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Randomised, double-blind, placebo-controlled trials of non-individualised homeopathic treatment: systematic review and meta-analysis

Overview of attention for article published in Systematic Reviews, March 2017
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About this Attention Score

  • In the top 5% of all research outputs scored by Altmetric
  • One of the highest-scoring outputs from this source (#1 of 1,859)
  • High Attention Score compared to outputs of the same age (99th percentile)
  • High Attention Score compared to outputs of the same age and source (99th percentile)

Mentioned by

news
7 news outlets
blogs
7 blogs
twitter
418 tweeters
facebook
3 Facebook pages
wikipedia
3 Wikipedia pages

Citations

dimensions_citation
63 Dimensions

Readers on

mendeley
125 Mendeley
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Title
Randomised, double-blind, placebo-controlled trials of non-individualised homeopathic treatment: systematic review and meta-analysis
Published in
Systematic Reviews, March 2017
DOI 10.1186/s13643-017-0445-3
Pubmed ID
Authors

Robert T. Mathie, Nitish Ramparsad, Lynn A. Legg, Jürgen Clausen, Sian Moss, Jonathan R. T. Davidson, Claudia-Martina Messow, Alex McConnachie

Abstract

A rigorous systematic review and meta-analysis focused on randomised controlled trials (RCTs) of non-individualised homeopathic treatment has not previously been reported. We tested the null hypothesis that the main outcome of treatment using a non-individualised (standardised) homeopathic medicine is indistinguishable from that of placebo. An additional aim was to quantify any condition-specific effects of non-individualised homeopathic treatment. Literature search strategy, data extraction and statistical analysis all followed the methods described in a pre-published protocol. A trial comprised 'reliable evidence' if its risk of bias was low or it was unclear in one specified domain of assessment. 'Effect size' was reported as standardised mean difference (SMD), with arithmetic transformation for dichotomous data carried out as required; a negative SMD indicated an effect favouring homeopathy. Forty-eight different clinical conditions were represented in 75 eligible RCTs. Forty-nine trials were classed as 'high risk of bias' and 23 as 'uncertain risk of bias'; the remaining three, clinically heterogeneous, trials displayed sufficiently low risk of bias to be designated reliable evidence. Fifty-four trials had extractable data: pooled SMD was -0.33 (95% confidence interval (CI) -0.44, -0.21), which was attenuated to -0.16 (95% CI -0.31, -0.02) after adjustment for publication bias. The three trials with reliable evidence yielded a non-significant pooled SMD: -0.18 (95% CI -0.46, 0.09). There was no single clinical condition for which meta-analysis included reliable evidence. The quality of the body of evidence is low. A meta-analysis of all extractable data leads to rejection of our null hypothesis, but analysis of a small sub-group of reliable evidence does not support that rejection. Reliable evidence is lacking in condition-specific meta-analyses, precluding relevant conclusions. Better designed and more rigorous RCTs are needed in order to develop an evidence base that can decisively provide reliable effect estimates of non-individualised homeopathic treatment.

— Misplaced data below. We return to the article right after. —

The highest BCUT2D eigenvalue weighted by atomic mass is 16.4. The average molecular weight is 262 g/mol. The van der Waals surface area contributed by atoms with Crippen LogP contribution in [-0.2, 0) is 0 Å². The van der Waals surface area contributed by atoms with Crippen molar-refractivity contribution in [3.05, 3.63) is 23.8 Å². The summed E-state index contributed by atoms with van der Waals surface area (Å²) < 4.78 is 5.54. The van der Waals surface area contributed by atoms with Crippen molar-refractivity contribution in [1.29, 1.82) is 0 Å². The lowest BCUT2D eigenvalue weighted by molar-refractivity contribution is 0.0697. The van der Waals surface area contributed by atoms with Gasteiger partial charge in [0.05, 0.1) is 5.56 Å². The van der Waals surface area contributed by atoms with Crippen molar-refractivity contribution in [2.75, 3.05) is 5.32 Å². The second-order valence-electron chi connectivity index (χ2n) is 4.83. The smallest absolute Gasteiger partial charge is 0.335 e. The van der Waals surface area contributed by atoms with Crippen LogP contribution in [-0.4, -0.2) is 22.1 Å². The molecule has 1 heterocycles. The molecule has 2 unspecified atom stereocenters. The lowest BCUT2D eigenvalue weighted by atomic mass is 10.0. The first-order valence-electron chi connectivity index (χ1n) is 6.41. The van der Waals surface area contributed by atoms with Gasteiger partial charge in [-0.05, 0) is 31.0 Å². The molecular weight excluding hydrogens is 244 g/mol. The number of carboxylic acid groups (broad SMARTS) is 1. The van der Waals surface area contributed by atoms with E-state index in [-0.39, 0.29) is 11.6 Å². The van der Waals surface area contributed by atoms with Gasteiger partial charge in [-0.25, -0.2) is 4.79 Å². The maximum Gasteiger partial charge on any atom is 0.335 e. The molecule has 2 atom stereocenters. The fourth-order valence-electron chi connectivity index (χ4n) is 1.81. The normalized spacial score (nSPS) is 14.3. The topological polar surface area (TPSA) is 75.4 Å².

Twitter Demographics

The data shown below were collected from the profiles of 418 tweeters who shared this research output. Click here to find out more about how the information was compiled.

Mendeley readers

The data shown below were compiled from readership statistics for 125 Mendeley readers of this research output. Click here to see the associated Mendeley record.

Geographical breakdown

Country Count As %
Switzerland 1 <1%
Unknown 124 99%

Demographic breakdown

Readers by professional status Count As %
Student > Bachelor 34 27%
Researcher 16 13%
Student > Master 13 10%
Other 10 8%
Student > Ph. D. Student 6 5%
Other 24 19%
Unknown 22 18%
Readers by discipline Count As %
Medicine and Dentistry 39 31%
Nursing and Health Professions 13 10%
Agricultural and Biological Sciences 8 6%
Psychology 8 6%
Biochemistry, Genetics and Molecular Biology 5 4%
Other 22 18%
Unknown 30 24%

Attention Score in Context

This research output has an Altmetric Attention Score of 430. This is our high-level measure of the quality and quantity of online attention that it has received. This Attention Score, as well as the ranking and number of research outputs shown below, was calculated when the research output was last mentioned on 30 June 2022.
All research outputs
#47,954
of 21,463,092 outputs
Outputs from Systematic Reviews
#1
of 1,859 outputs
Outputs of similar age
#1,350
of 283,351 outputs
Outputs of similar age from Systematic Reviews
#1
of 16 outputs
Altmetric has tracked 21,463,092 research outputs across all sources so far. Compared to these this one has done particularly well and is in the 99th percentile: it's in the top 5% of all research outputs ever tracked by Altmetric.
So far Altmetric has tracked 1,859 research outputs from this source. They typically receive a lot more attention than average, with a mean Attention Score of 12.6. This one has done particularly well, scoring higher than 99% of its peers.
Older research outputs will score higher simply because they've had more time to accumulate mentions. To account for age we can compare this Altmetric Attention Score to the 283,351 tracked outputs that were published within six weeks on either side of this one in any source. This one has done particularly well, scoring higher than 99% of its contemporaries.
We're also able to compare this research output to 16 others from the same source and published within six weeks on either side of this one. This one has done particularly well, scoring higher than 99% of its contemporaries.